Bahrain set to raise $2bln with dual-tranche bond

BNP Paribas, Citi, JPMorgan and National Bank of Bahrain are arranging the debt sale

  
A U.S. Dollar banknote is seen in this illustration taken May 26, 2020. Image used for illustrative purpose

A U.S. Dollar banknote is seen in this illustration taken May 26, 2020. Image used for illustrative purpose

REUTERS/Dado Ruvic/Illustration

DUBAI - Bahrain was set to raise $2 billion in bonds on Wednesday as, with financing conditions expected to tighten, the heavily indebted Gulf country moves quickly to raise extra cash.

Manama was marketing dual-tranche dollar-denominated bonds comprising sukuk and conventional portions, a term sheet reviewed by Reuters showed.

It gave initial price guidance of 4.25% to 4.375% for 7-1/2-year sukuk, or Islamic bonds, and between 6% and 6.125% for 12-1/2-year bonds, the document showed.

Those levels were subsequently tightened as orders of over $4.7 billion piled in.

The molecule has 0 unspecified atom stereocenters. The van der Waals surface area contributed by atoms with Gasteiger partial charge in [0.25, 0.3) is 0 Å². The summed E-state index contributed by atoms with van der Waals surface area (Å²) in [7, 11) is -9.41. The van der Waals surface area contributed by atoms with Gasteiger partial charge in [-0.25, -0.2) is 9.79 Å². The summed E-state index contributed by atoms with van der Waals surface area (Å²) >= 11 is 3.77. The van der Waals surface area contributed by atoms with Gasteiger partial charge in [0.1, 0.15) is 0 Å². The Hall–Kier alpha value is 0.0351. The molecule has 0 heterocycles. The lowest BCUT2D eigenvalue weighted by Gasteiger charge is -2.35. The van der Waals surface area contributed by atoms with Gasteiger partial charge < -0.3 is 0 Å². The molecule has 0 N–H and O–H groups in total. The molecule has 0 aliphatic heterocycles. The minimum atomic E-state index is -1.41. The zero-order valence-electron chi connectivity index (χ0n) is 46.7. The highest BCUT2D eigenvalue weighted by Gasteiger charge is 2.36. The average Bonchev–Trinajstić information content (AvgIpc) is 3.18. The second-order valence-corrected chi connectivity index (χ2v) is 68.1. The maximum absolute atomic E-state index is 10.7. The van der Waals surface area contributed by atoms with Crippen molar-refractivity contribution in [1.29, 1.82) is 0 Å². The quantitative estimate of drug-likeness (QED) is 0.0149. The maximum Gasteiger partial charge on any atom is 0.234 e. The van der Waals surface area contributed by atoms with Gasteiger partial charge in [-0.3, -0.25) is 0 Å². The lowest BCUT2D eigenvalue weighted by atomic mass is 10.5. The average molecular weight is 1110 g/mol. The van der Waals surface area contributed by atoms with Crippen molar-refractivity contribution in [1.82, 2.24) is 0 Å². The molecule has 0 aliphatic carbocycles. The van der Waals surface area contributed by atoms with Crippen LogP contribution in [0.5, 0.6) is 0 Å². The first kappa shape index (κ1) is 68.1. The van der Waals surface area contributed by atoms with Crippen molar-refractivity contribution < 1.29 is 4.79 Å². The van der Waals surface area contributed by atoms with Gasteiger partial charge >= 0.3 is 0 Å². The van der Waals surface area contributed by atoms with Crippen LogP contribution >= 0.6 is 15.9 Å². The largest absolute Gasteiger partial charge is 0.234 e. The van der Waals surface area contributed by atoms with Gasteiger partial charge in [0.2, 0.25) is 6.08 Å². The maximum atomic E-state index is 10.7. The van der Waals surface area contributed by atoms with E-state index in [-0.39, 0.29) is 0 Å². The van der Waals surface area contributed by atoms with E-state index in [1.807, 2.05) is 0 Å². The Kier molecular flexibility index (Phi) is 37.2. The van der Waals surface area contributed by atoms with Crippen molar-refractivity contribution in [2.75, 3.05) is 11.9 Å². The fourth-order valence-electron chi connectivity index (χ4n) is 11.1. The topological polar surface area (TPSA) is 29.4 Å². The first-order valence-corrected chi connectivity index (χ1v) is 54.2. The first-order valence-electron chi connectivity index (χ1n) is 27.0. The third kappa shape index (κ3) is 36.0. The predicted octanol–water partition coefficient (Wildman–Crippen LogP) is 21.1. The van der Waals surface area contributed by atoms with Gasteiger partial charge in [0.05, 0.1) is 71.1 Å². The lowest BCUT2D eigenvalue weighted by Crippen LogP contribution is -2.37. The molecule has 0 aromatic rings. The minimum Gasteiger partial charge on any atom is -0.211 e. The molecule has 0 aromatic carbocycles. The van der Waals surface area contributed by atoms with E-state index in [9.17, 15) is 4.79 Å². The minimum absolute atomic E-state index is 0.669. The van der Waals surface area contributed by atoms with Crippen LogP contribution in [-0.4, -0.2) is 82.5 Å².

BNP Paribas, Citi, JPMorgan and National Bank of Bahrain are arranging the debt sale, which is expected to price later on Wednesday.

Rated below investment grade, Bahrain was bailed out to avoid a credit crunch in 2018 with a $10 billion package from wealthier Saudi Arabia, Kuwait, and the United Arab Emirates.

That money was linked to plans to fix its finances by reining in state spending, but after the coronavirus crisis strained its finances, Bahrain in September postponed by two years plans to balance its budget.

Ratings agency Moody's said on Tuesday it expected Bahrain to receive additional financing from its Gulf allies to cover its needs and mitigate liquidity risks.

Saudi Arabia, Kuwait, and the UAE last month reiterated their support for Bahrain's plans to balance its budget, but they have not yet publicly committed additional funding.

Bahrain's public debt climbed to 133% of gross domestic product (GDP) last year from 102% in 2019, according to the International Monetary Fund.

Saudi Arabia on Tuesday raised $3.25 billion in bonds, as borrowers take advantage of accommodating financial conditions ahead of expectations of policy tightening from the U.S. Federal Reserve.

(Reporting by Yousef Saba and Davide Barbuscia; Editing by Christian Schmollinger and John Stonestreet) ((Yousef.Saba@thomsonreuters.com; +971562166204; https://twitter.com/YousefSaba))


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